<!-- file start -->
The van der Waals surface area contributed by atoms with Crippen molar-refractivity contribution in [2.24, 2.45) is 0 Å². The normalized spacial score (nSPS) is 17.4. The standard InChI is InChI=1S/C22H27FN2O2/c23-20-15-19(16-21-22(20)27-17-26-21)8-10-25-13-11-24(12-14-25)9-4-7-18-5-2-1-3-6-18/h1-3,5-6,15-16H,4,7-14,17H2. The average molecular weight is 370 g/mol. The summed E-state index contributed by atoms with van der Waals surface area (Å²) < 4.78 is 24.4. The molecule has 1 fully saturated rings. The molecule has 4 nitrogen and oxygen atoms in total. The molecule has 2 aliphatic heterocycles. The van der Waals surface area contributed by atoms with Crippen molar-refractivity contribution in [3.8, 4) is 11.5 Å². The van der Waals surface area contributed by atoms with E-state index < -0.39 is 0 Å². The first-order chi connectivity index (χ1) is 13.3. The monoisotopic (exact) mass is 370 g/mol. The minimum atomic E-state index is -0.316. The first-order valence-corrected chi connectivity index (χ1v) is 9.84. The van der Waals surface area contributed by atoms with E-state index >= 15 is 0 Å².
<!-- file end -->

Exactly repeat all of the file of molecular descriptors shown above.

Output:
The van der Waals surface area contributed by atoms with Crippen molar-refractivity contribution in [2.24, 2.45) is 0 Å². The normalized spacial score (nSPS) is 17.4. The standard InChI is InChI=1S/C22H27FN2O2/c23-20-15-19(16-21-22(20)27-17-26-21)8-10-25-13-11-24(12-14-25)9-4-7-18-5-2-1-3-6-18/h1-3,5-6,15-16H,4,7-14,17H2. The average molecular weight is 370 g/mol. The summed E-state index contributed by atoms with van der Waals surface area (Å²) < 4.78 is 24.4. The molecule has 1 fully saturated rings. The molecule has 4 nitrogen and oxygen atoms in total. The molecule has 2 aliphatic heterocycles. The van der Waals surface area contributed by atoms with Crippen molar-refractivity contribution in [3.8, 4) is 11.5 Å². The van der Waals surface area contributed by atoms with E-state index < -0.39 is 0 Å². The first-order chi connectivity index (χ1) is 13.3. The monoisotopic (exact) mass is 370 g/mol. The minimum atomic E-state index is -0.316. The first-order valence-corrected chi connectivity index (χ1v) is 9.84. The van der Waals surface area contributed by atoms with E-state index >= 15 is 0 Å².